Submitted by Alexia Vega, Community Health Educator
Is obesity an epidemic? An epidemic is the appearance of a disease or condition that attacks many people at the same time in the same region. Obesity affects 1 in 5 children and adolescents, and the prevalence of obesity in adults is 42.5% in the United States. Considering these statistics, I would define obesity as a growing epidemic.
How do we prevent or mitigate obesity and the health complications associated to obesity?
By educating ourselves on proper food portions, avoiding processed foods, including healthier food options such as whole grains, fruits, and vegetables to our diets, avoiding saturated (bad) fats, sugary drinks and foods that primarily provide us with empty calories and having a regular exercise routine. Easy right? Well not necessary, and the food industry does not make it any easier for our everyday person to stick to a healthy diet without overindulging.
According to the CDC, 60% of the American diet comes from processed foods and the average restaurant meal is 4 times larger than in the 1950s. Making changes, forming healthy habits, and adapting to a healthier lifestyle will not be a fast and easy journey but most definitely one that will be worth it. A proper nutrition and exercise regime will help you feel more energized, prevent, or delay certain chronic conditions and help you live well.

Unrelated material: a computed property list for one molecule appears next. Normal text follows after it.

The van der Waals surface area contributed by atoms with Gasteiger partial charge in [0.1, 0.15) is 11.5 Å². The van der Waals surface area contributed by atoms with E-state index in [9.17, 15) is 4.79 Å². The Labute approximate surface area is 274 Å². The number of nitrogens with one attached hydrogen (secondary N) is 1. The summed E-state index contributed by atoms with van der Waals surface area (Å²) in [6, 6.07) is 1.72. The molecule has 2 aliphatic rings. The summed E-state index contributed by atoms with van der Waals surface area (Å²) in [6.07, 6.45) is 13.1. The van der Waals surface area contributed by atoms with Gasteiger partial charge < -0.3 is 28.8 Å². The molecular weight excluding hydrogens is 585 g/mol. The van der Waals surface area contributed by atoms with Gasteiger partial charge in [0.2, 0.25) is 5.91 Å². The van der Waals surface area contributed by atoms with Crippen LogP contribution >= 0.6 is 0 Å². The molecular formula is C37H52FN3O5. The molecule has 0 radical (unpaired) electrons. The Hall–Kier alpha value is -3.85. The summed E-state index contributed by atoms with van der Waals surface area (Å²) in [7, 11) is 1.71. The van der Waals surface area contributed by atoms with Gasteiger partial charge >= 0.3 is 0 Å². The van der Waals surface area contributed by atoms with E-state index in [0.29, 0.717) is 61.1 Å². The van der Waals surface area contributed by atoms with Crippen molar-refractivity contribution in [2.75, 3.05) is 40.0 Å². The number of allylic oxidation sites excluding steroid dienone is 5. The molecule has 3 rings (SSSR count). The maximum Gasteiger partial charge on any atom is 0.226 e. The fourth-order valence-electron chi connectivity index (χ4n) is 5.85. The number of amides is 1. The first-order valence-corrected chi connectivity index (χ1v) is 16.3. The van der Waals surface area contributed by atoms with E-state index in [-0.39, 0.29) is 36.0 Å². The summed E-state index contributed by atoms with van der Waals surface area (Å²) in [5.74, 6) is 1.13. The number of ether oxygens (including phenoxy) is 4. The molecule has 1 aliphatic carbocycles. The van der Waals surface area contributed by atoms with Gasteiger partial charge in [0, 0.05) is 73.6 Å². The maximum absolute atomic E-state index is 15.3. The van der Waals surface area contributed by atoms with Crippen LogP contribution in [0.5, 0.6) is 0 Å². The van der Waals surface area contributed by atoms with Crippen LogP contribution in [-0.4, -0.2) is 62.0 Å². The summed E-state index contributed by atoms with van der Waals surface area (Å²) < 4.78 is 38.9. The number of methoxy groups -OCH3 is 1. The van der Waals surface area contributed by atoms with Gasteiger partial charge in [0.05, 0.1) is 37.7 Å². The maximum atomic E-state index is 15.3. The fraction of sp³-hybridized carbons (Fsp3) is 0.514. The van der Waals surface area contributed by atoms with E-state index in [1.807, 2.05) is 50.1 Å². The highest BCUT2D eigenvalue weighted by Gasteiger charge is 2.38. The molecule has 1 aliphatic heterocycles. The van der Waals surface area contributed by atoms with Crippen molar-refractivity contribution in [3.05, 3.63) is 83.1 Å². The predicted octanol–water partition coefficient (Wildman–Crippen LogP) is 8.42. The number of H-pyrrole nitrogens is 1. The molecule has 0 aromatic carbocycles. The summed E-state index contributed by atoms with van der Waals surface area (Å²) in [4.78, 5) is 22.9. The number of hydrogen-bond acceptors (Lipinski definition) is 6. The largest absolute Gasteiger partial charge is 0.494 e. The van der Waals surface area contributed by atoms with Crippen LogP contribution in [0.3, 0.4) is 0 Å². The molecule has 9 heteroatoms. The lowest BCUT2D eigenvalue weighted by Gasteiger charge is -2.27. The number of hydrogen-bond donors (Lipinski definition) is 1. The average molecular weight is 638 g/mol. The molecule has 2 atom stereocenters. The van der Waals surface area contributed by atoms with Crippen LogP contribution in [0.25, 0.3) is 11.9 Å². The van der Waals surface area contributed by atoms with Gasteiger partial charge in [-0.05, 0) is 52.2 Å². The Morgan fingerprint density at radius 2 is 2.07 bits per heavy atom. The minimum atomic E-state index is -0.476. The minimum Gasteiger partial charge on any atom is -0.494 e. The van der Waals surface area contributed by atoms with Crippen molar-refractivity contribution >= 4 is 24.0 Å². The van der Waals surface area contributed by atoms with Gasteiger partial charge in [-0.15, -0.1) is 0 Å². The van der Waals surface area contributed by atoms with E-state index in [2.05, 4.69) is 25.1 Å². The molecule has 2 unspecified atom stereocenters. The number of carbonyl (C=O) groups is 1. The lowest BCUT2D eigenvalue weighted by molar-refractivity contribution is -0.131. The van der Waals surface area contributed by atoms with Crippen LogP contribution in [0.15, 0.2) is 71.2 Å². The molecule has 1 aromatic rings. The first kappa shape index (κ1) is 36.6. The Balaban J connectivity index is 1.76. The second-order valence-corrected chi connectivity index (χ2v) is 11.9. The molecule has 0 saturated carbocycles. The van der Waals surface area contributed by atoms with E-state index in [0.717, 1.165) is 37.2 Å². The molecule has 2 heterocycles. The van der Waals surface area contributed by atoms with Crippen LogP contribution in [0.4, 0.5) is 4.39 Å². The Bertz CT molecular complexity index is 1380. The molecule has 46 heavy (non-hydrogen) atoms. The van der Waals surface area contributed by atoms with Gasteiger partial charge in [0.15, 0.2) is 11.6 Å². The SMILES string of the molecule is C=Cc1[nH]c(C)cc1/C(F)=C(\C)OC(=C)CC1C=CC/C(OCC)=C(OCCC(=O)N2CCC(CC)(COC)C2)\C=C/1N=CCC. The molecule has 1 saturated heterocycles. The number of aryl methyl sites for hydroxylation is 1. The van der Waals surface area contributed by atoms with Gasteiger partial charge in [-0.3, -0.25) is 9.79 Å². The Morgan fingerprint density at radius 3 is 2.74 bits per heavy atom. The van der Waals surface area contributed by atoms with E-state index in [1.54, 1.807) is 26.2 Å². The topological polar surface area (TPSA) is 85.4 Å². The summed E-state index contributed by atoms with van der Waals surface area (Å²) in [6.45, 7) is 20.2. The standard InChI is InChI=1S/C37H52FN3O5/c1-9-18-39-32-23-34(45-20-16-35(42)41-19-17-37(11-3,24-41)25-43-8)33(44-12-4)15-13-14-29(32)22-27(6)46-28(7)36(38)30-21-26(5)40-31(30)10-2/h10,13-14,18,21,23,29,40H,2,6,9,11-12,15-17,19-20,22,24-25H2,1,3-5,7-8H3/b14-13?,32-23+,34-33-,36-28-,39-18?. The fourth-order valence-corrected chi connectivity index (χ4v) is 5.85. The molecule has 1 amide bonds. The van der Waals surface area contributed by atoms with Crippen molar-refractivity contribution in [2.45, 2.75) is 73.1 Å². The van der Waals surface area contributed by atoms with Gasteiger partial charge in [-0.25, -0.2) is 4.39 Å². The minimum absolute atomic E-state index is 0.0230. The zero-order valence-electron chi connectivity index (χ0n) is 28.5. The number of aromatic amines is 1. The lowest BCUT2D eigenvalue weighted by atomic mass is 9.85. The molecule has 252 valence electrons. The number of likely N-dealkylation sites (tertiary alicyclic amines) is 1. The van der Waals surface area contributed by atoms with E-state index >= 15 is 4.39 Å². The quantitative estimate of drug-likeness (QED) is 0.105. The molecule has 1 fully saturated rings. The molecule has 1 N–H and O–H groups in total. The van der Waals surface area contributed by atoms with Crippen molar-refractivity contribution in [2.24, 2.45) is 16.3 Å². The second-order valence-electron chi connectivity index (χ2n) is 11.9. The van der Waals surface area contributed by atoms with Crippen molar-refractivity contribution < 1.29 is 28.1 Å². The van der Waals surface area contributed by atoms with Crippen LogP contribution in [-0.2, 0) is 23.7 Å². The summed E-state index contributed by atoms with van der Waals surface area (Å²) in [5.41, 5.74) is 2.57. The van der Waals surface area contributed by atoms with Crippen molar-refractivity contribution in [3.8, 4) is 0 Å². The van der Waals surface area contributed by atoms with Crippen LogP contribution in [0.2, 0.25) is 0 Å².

There are also many free online resources to help guide you on your journey from myplate.gov, the Academy of Nutrition and Dietetics at eatright.org, and the Center for Disease Control and Prevention at CDC.gov. Here at Advance, we also offer free nutrition classes to help bring awareness on the importance of a varied and well-balanced diet.
The Academy of Nutrition and Dietetics has themed this March 2021 National Nutrition Month as “Personalize Your Plate”. This encourages everyone to adapt and personalize your plate to what fits you. We know that one diet does not fit all, which is why it is encouraged to personalize your plate and health journey as it fits and works best for you.
Here are some tips to help you start on your health journey:
- Read the food labels– pay attention to servings sizes, limit foods high in saturated fats, added sugars and sodium. Look for foods that are high in dietary fibers, vitamin D, calcium, iron, and potassium.
- Make half of your plate Fruits and Vegetables– the other half of your plate can be split for ¼ protein and ¼ grains.
- Prepare more home cooked meals and avoid processed foods– schedule a time to plan your meals and prep them in advance.
- Drink more water– avoid sugary drinks and indulge in some fresh water instead. Adding natural flavors such as lemon slices or cucumbers can help boost the flavor if you have difficulty drinking water.
- Visit a Registered Dietitian Nutritionist (RDN)– an RDN can help guide you on healthier choices and make a plan that fits your specific needs.
We all have work that can be done when it comes to our nutrition, so make some healthy changes today!